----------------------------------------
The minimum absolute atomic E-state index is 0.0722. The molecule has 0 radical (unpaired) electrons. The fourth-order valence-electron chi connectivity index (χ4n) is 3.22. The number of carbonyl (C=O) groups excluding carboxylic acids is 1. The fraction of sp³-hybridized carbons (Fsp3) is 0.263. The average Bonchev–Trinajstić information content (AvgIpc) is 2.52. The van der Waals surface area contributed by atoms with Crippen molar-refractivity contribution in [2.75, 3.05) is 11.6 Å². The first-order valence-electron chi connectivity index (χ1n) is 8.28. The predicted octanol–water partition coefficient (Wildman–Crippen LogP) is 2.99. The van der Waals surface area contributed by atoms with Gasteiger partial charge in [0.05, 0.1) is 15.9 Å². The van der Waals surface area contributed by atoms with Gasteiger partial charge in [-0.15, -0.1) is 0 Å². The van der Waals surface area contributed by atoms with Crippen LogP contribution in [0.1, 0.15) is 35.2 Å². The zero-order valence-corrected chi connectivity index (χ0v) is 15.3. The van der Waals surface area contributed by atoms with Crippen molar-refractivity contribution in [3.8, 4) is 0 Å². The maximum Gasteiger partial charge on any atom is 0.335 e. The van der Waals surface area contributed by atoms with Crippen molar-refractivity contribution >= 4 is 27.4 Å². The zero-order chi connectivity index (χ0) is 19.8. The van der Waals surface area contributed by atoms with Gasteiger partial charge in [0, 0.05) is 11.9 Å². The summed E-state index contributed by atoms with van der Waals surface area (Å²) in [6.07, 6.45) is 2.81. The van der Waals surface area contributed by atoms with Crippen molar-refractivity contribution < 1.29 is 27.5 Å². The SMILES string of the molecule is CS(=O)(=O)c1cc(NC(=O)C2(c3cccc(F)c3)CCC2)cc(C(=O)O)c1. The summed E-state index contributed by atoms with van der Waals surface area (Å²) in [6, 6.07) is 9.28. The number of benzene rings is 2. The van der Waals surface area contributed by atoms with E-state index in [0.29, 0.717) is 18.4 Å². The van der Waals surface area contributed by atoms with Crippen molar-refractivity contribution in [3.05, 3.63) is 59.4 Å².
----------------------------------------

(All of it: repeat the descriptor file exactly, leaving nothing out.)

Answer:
The minimum absolute atomic E-state index is 0.0722. The molecule has 0 radical (unpaired) electrons. The fourth-order valence-electron chi connectivity index (χ4n) is 3.22. The number of carbonyl (C=O) groups excluding carboxylic acids is 1. The fraction of sp³-hybridized carbons (Fsp3) is 0.263. The average Bonchev–Trinajstić information content (AvgIpc) is 2.52. The van der Waals surface area contributed by atoms with Crippen molar-refractivity contribution in [2.75, 3.05) is 11.6 Å². The first-order valence-electron chi connectivity index (χ1n) is 8.28. The predicted octanol–water partition coefficient (Wildman–Crippen LogP) is 2.99. The van der Waals surface area contributed by atoms with Gasteiger partial charge in [0.05, 0.1) is 15.9 Å². The van der Waals surface area contributed by atoms with Gasteiger partial charge in [-0.15, -0.1) is 0 Å². The van der Waals surface area contributed by atoms with Crippen LogP contribution in [0.1, 0.15) is 35.2 Å². The zero-order valence-corrected chi connectivity index (χ0v) is 15.3. The van der Waals surface area contributed by atoms with Crippen molar-refractivity contribution in [3.8, 4) is 0 Å². The maximum Gasteiger partial charge on any atom is 0.335 e. The van der Waals surface area contributed by atoms with Crippen molar-refractivity contribution >= 4 is 27.4 Å². The zero-order chi connectivity index (χ0) is 19.8. The van der Waals surface area contributed by atoms with Gasteiger partial charge in [0, 0.05) is 11.9 Å². The summed E-state index contributed by atoms with van der Waals surface area (Å²) in [6.07, 6.45) is 2.81. The van der Waals surface area contributed by atoms with Crippen molar-refractivity contribution < 1.29 is 27.5 Å². The SMILES string of the molecule is CS(=O)(=O)c1cc(NC(=O)C2(c3cccc(F)c3)CCC2)cc(C(=O)O)c1. The summed E-state index contributed by atoms with van der Waals surface area (Å²) in [6, 6.07) is 9.28. The number of benzene rings is 2. The van der Waals surface area contributed by atoms with E-state index in [0.29, 0.717) is 18.4 Å². The van der Waals surface area contributed by atoms with Crippen molar-refractivity contribution in [3.05, 3.63) is 59.4 Å².